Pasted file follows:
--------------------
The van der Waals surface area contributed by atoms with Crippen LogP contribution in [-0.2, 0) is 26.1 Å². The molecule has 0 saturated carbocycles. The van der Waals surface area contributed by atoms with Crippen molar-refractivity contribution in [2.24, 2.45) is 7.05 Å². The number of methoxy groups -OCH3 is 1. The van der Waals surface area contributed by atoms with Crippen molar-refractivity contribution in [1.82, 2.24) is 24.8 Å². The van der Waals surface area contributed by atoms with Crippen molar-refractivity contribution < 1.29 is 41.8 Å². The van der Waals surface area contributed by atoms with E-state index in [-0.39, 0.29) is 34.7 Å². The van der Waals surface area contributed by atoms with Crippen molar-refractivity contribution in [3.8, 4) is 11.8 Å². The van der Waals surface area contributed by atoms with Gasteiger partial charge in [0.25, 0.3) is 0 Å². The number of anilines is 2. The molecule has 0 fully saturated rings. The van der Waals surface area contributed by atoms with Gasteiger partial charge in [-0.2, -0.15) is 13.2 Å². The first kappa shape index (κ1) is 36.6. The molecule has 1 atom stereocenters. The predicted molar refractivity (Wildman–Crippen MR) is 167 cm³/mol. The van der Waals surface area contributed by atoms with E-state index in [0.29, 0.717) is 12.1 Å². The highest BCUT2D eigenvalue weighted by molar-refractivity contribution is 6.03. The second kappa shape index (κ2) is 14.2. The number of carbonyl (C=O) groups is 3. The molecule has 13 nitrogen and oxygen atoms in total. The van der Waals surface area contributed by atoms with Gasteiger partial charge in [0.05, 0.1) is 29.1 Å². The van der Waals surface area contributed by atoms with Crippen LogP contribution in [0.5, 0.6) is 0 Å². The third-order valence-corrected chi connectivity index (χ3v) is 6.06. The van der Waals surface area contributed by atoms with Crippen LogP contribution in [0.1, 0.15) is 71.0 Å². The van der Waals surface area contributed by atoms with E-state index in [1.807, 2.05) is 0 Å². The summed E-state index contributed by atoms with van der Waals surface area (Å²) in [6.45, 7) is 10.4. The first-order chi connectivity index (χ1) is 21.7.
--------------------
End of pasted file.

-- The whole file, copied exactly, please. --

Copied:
The van der Waals surface area contributed by atoms with Crippen LogP contribution in [-0.2, 0) is 26.1 Å². The molecule has 0 saturated carbocycles. The van der Waals surface area contributed by atoms with Crippen molar-refractivity contribution in [2.24, 2.45) is 7.05 Å². The number of methoxy groups -OCH3 is 1. The van der Waals surface area contributed by atoms with Crippen molar-refractivity contribution in [1.82, 2.24) is 24.8 Å². The van der Waals surface area contributed by atoms with Crippen molar-refractivity contribution < 1.29 is 41.8 Å². The van der Waals surface area contributed by atoms with E-state index in [-0.39, 0.29) is 34.7 Å². The van der Waals surface area contributed by atoms with Crippen molar-refractivity contribution in [3.8, 4) is 11.8 Å². The van der Waals surface area contributed by atoms with Gasteiger partial charge in [0.25, 0.3) is 0 Å². The number of anilines is 2. The molecule has 0 fully saturated rings. The van der Waals surface area contributed by atoms with Gasteiger partial charge in [-0.2, -0.15) is 13.2 Å². The first kappa shape index (κ1) is 36.6. The molecule has 1 atom stereocenters. The predicted molar refractivity (Wildman–Crippen MR) is 167 cm³/mol. The van der Waals surface area contributed by atoms with E-state index in [0.29, 0.717) is 12.1 Å². The highest BCUT2D eigenvalue weighted by molar-refractivity contribution is 6.03. The second kappa shape index (κ2) is 14.2. The number of carbonyl (C=O) groups is 3. The molecule has 13 nitrogen and oxygen atoms in total. The van der Waals surface area contributed by atoms with Gasteiger partial charge in [0.05, 0.1) is 29.1 Å². The van der Waals surface area contributed by atoms with Crippen LogP contribution in [0.5, 0.6) is 0 Å². The third-order valence-corrected chi connectivity index (χ3v) is 6.06. The van der Waals surface area contributed by atoms with Crippen LogP contribution in [0.1, 0.15) is 71.0 Å². The van der Waals surface area contributed by atoms with E-state index in [1.807, 2.05) is 0 Å². The summed E-state index contributed by atoms with van der Waals surface area (Å²) in [6.45, 7) is 10.4. The first-order chi connectivity index (χ1) is 21.7.